[Rumor]Samsung Galaxy S IV to be announced in April with "unbreakable" screen

It’s the slow season for smartphone news, so that means the rumor mill is in full force.  The rumor of the day is that the Samsung Galaxy S IV will be announced in April and will feature an “unbreakable” screen.  Presumably this would be some version of the flexible display that Samsung showed off at CES back in 2011.

While it’s possible the Galaxy S IV will have some version of a flexible display, I’m not holding my breath.  The same rumors surfaced right before the Galaxy Note II was announced with a conventional display earlier this year.

[News] Report indicates tablet demand greater than expected

Who knew?  Analysts with IDC are predicting that sales numbers for popular Android and Apple tablets will be greater than previously thought, with an estimated 122.3 million devices sold worldwide (up from the previously estimated 117.1 million).  These trends are expected to continue though the next few years, with forecast numbers published through 2016.  Market share is expected to be largely dominated by Apple products, with Android devices coming in 2nd place, and Windows devices a (very) distant 3rd.  A whopping 282.7 million devices will be in the hands of consumers by 2016 – a number that is mind boggling to me right now.  But if folks are getting as much enjoyment as I am out of my tablet, perhaps this isn’t such a huge surprise after all.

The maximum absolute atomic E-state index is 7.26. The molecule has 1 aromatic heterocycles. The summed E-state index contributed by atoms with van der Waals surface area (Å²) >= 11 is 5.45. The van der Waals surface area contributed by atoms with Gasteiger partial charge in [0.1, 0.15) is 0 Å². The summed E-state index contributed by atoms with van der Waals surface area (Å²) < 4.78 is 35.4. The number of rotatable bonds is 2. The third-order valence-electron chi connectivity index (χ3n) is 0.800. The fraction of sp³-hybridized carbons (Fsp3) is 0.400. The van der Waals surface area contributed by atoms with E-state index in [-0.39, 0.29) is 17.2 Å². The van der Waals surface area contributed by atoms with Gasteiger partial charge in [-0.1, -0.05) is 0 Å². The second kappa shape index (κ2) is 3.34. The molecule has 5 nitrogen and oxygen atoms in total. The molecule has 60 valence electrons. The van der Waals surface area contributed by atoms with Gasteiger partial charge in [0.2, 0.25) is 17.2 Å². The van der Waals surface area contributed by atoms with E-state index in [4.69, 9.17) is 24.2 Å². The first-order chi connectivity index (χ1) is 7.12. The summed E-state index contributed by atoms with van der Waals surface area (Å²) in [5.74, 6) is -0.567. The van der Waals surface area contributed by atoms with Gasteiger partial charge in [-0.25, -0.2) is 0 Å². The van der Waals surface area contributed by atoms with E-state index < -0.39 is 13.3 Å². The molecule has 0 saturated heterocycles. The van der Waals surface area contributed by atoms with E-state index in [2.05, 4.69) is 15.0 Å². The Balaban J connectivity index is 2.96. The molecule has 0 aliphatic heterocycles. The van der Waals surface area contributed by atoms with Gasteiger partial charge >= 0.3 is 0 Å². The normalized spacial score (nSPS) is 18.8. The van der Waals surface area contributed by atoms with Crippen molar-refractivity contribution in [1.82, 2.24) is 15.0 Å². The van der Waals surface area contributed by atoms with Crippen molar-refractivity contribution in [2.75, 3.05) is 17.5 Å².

Mobile computing and web content consumption is on the rise, especially in the global market, and tablets (as well as smartphones) are an alternative to get this content at a much more cost effective price point than a traditional home PC or laptop.  Google’s $249 Chromebook notwithstanding, most people have to have a mobile phone for a host of other reasons, and when it comes to spending discretionary cash, a lot of folks are going to choose what they need first.  And that means that the mobile phone (or smartphone) comes before a laptop or PC.  And it looks like the tablet is quickly growing into the “need” category from the “want” category.

*Source:  BGR

[News]First pictures of the iPhone 5S case leak out

This morning purported images of the iPhone 5S case leaked out.  They look remarkably similar to the iPhone 5 except for some minor changes inside.

It’s probably safe to say that the iPhone 5S will be virtually indistinguishable from the iPhone 5 from the outside.  That’s not necessarily a bad thing though, as the iPhone 5 design is fantastic.  Quite frankly I’m much more interested in the Jony Ives iOS7 makeover than the new hardware. I’m expecting a pretty major refresh and think iOS fans are in for a treat.  We’ll find out soon enough.

[Rumor] Samsung prepares new phones, tablet for 2013

Coming soon…?

So it would seem that having the Galaxy S3 be a huge hit wasn’t enough to make Samsung sit back and rest on their laurels…some rumors coming out of Korea are hinting at the Galaxy S4 (possibly codenamed “Project J”) as well as a successor to the Galaxy Note 2, and even (possibly) a giant 13.3 inch tablet (along with a keyboard dock) to compete in the new space that Microsoft is looking to dominate with their Surface line of devices.

After seeing the Galaxy Note 2, and the Galaxy S3 for that matter – I’m pretty excited for what Samsung has coming down the pipe.  Anyone else feel the way I do?

*Source:  Droid-Life

[Op-Ed]Why can’t anyone but Motorola put a big battery in a smartphone?